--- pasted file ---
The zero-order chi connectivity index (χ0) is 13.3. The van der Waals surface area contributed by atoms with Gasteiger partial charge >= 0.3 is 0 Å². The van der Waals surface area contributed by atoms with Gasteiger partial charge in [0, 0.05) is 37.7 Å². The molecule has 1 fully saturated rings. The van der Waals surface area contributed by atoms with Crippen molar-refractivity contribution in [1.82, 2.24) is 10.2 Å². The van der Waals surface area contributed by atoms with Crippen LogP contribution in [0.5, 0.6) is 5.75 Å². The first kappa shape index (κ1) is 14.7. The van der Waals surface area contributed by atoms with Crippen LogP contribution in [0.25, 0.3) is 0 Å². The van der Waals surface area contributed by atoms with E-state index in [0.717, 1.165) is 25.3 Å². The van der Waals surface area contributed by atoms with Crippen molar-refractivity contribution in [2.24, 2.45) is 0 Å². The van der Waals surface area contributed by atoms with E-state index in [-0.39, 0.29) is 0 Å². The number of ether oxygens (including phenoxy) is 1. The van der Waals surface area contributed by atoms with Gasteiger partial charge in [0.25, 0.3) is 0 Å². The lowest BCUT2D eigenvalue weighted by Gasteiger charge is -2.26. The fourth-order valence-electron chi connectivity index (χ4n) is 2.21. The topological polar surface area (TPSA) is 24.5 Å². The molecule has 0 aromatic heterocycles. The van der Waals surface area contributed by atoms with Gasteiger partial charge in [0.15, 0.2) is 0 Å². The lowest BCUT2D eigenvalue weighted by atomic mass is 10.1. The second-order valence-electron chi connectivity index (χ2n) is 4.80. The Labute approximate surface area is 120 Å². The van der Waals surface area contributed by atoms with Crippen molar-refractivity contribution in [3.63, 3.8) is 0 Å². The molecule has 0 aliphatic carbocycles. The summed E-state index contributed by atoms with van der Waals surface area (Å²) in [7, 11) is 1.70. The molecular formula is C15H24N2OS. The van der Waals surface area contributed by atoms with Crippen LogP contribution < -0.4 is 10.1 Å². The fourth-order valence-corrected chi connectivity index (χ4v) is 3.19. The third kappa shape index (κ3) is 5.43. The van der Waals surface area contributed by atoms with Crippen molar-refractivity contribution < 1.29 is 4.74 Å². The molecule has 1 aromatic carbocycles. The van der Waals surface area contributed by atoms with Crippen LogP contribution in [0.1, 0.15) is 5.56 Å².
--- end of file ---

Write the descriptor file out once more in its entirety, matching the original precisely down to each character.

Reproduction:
The zero-order chi connectivity index (χ0) is 13.3. The van der Waals surface area contributed by atoms with Gasteiger partial charge >= 0.3 is 0 Å². The van der Waals surface area contributed by atoms with Gasteiger partial charge in [0, 0.05) is 37.7 Å². The molecule has 1 fully saturated rings. The van der Waals surface area contributed by atoms with Crippen molar-refractivity contribution in [1.82, 2.24) is 10.2 Å². The van der Waals surface area contributed by atoms with Crippen LogP contribution in [0.5, 0.6) is 5.75 Å². The first kappa shape index (κ1) is 14.7. The van der Waals surface area contributed by atoms with Crippen LogP contribution in [0.25, 0.3) is 0 Å². The van der Waals surface area contributed by atoms with E-state index in [0.717, 1.165) is 25.3 Å². The van der Waals surface area contributed by atoms with Crippen molar-refractivity contribution in [2.24, 2.45) is 0 Å². The van der Waals surface area contributed by atoms with E-state index in [-0.39, 0.29) is 0 Å². The number of ether oxygens (including phenoxy) is 1. The van der Waals surface area contributed by atoms with Gasteiger partial charge in [0.25, 0.3) is 0 Å². The lowest BCUT2D eigenvalue weighted by Gasteiger charge is -2.26. The fourth-order valence-electron chi connectivity index (χ4n) is 2.21. The topological polar surface area (TPSA) is 24.5 Å². The molecule has 0 aromatic heterocycles. The van der Waals surface area contributed by atoms with Gasteiger partial charge in [0.15, 0.2) is 0 Å². The lowest BCUT2D eigenvalue weighted by atomic mass is 10.1. The second-order valence-electron chi connectivity index (χ2n) is 4.80. The Labute approximate surface area is 120 Å². The van der Waals surface area contributed by atoms with Crippen molar-refractivity contribution in [3.63, 3.8) is 0 Å². The molecule has 0 aliphatic carbocycles. The summed E-state index contributed by atoms with van der Waals surface area (Å²) in [7, 11) is 1.70. The molecular formula is C15H24N2OS. The van der Waals surface area contributed by atoms with Crippen LogP contribution < -0.4 is 10.1 Å². The fourth-order valence-corrected chi connectivity index (χ4v) is 3.19. The third kappa shape index (κ3) is 5.43. The van der Waals surface area contributed by atoms with Crippen molar-refractivity contribution < 1.29 is 4.74 Å². The molecule has 1 aromatic carbocycles. The van der Waals surface area contributed by atoms with Crippen LogP contribution in [0.1, 0.15) is 5.56 Å².